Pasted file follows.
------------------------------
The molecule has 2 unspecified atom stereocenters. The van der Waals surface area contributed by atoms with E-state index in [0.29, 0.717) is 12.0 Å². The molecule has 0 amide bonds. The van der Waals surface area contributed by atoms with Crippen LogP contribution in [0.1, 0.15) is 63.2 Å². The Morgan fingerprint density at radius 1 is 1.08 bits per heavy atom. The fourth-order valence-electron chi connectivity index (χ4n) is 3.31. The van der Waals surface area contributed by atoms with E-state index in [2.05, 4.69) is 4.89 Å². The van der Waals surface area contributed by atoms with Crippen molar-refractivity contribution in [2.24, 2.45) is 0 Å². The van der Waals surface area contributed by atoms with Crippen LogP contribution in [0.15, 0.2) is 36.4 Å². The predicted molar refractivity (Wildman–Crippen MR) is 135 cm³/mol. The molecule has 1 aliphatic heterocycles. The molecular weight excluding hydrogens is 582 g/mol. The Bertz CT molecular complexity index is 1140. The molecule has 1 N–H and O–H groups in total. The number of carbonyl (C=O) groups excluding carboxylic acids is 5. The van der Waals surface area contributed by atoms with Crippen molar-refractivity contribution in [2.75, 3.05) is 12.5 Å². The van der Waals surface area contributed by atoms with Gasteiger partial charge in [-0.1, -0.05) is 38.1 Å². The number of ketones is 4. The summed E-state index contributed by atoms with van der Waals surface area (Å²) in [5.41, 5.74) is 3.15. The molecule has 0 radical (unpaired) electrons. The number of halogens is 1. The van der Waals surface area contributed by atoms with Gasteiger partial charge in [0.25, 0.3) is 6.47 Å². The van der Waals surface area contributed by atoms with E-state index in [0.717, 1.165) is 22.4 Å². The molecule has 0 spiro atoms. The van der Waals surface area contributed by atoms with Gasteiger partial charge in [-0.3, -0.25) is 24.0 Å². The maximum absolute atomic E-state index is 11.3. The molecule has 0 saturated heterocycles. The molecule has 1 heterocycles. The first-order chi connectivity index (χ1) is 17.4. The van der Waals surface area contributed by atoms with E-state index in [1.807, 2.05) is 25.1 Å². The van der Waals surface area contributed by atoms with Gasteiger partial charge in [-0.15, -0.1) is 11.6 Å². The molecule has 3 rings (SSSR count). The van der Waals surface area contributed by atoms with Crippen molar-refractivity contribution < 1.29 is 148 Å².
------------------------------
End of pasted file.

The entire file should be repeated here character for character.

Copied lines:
The molecule has 2 unspecified atom stereocenters. The van der Waals surface area contributed by atoms with E-state index in [0.29, 0.717) is 12.0 Å². The molecule has 0 amide bonds. The van der Waals surface area contributed by atoms with Crippen LogP contribution in [0.1, 0.15) is 63.2 Å². The Morgan fingerprint density at radius 1 is 1.08 bits per heavy atom. The fourth-order valence-electron chi connectivity index (χ4n) is 3.31. The van der Waals surface area contributed by atoms with E-state index in [2.05, 4.69) is 4.89 Å². The van der Waals surface area contributed by atoms with Crippen molar-refractivity contribution in [2.24, 2.45) is 0 Å². The van der Waals surface area contributed by atoms with Crippen LogP contribution in [0.15, 0.2) is 36.4 Å². The predicted molar refractivity (Wildman–Crippen MR) is 135 cm³/mol. The molecule has 1 aliphatic heterocycles. The molecular weight excluding hydrogens is 582 g/mol. The Bertz CT molecular complexity index is 1140. The molecule has 1 N–H and O–H groups in total. The number of carbonyl (C=O) groups excluding carboxylic acids is 5. The van der Waals surface area contributed by atoms with Crippen molar-refractivity contribution in [2.75, 3.05) is 12.5 Å². The van der Waals surface area contributed by atoms with Gasteiger partial charge in [-0.1, -0.05) is 38.1 Å². The number of ketones is 4. The summed E-state index contributed by atoms with van der Waals surface area (Å²) in [5.41, 5.74) is 3.15. The molecule has 0 radical (unpaired) electrons. The number of halogens is 1. The van der Waals surface area contributed by atoms with Gasteiger partial charge in [0.25, 0.3) is 6.47 Å². The van der Waals surface area contributed by atoms with E-state index in [0.717, 1.165) is 22.4 Å². The molecule has 0 spiro atoms. The van der Waals surface area contributed by atoms with Gasteiger partial charge in [-0.3, -0.25) is 24.0 Å². The maximum absolute atomic E-state index is 11.3. The molecule has 0 saturated heterocycles. The molecule has 1 heterocycles. The first-order chi connectivity index (χ1) is 17.4. The van der Waals surface area contributed by atoms with E-state index in [1.807, 2.05) is 25.1 Å². The van der Waals surface area contributed by atoms with Gasteiger partial charge in [-0.15, -0.1) is 11.6 Å². The molecule has 3 rings (SSSR count). The van der Waals surface area contributed by atoms with Crippen molar-refractivity contribution < 1.29 is 148 Å².